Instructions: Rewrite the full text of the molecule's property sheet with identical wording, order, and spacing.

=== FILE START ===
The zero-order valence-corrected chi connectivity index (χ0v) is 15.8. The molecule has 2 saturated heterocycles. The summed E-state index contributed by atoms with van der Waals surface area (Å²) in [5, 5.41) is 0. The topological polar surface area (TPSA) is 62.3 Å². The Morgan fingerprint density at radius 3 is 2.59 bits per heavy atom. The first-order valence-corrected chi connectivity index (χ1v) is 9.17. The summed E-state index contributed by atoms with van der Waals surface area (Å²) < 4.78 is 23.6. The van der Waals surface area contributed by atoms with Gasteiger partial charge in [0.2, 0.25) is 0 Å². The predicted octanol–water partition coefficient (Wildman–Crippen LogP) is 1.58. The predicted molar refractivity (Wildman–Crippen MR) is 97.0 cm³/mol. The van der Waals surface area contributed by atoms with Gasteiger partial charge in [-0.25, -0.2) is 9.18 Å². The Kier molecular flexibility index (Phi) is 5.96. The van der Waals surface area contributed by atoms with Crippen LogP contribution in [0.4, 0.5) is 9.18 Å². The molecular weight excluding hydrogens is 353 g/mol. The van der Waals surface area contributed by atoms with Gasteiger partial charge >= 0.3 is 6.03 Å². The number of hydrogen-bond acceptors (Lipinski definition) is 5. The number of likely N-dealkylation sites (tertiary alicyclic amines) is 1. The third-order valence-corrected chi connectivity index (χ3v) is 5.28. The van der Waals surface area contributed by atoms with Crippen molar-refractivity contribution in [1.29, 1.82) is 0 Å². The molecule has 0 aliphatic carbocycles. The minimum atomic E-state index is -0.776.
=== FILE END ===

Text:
The zero-order valence-corrected chi connectivity index (χ0v) is 15.8. The molecule has 2 saturated heterocycles. The summed E-state index contributed by atoms with van der Waals surface area (Å²) in [5, 5.41) is 0. The topological polar surface area (TPSA) is 62.3 Å². The Morgan fingerprint density at radius 3 is 2.59 bits per heavy atom. The first-order valence-corrected chi connectivity index (χ1v) is 9.17. The summed E-state index contributed by atoms with van der Waals surface area (Å²) < 4.78 is 23.6. The van der Waals surface area contributed by atoms with Gasteiger partial charge in [0.2, 0.25) is 0 Å². The predicted octanol–water partition coefficient (Wildman–Crippen LogP) is 1.58. The predicted molar refractivity (Wildman–Crippen MR) is 97.0 cm³/mol. The van der Waals surface area contributed by atoms with Gasteiger partial charge in [-0.25, -0.2) is 9.18 Å². The Kier molecular flexibility index (Phi) is 5.96. The van der Waals surface area contributed by atoms with Crippen LogP contribution in [0.4, 0.5) is 9.18 Å². The molecular weight excluding hydrogens is 353 g/mol. The van der Waals surface area contributed by atoms with Gasteiger partial charge >= 0.3 is 6.03 Å². The number of hydrogen-bond acceptors (Lipinski definition) is 5. The number of likely N-dealkylation sites (tertiary alicyclic amines) is 1. The third-order valence-corrected chi connectivity index (χ3v) is 5.28. The van der Waals surface area contributed by atoms with Crippen molar-refractivity contribution in [1.29, 1.82) is 0 Å². The molecule has 0 aliphatic carbocycles. The minimum atomic E-state index is -0.776.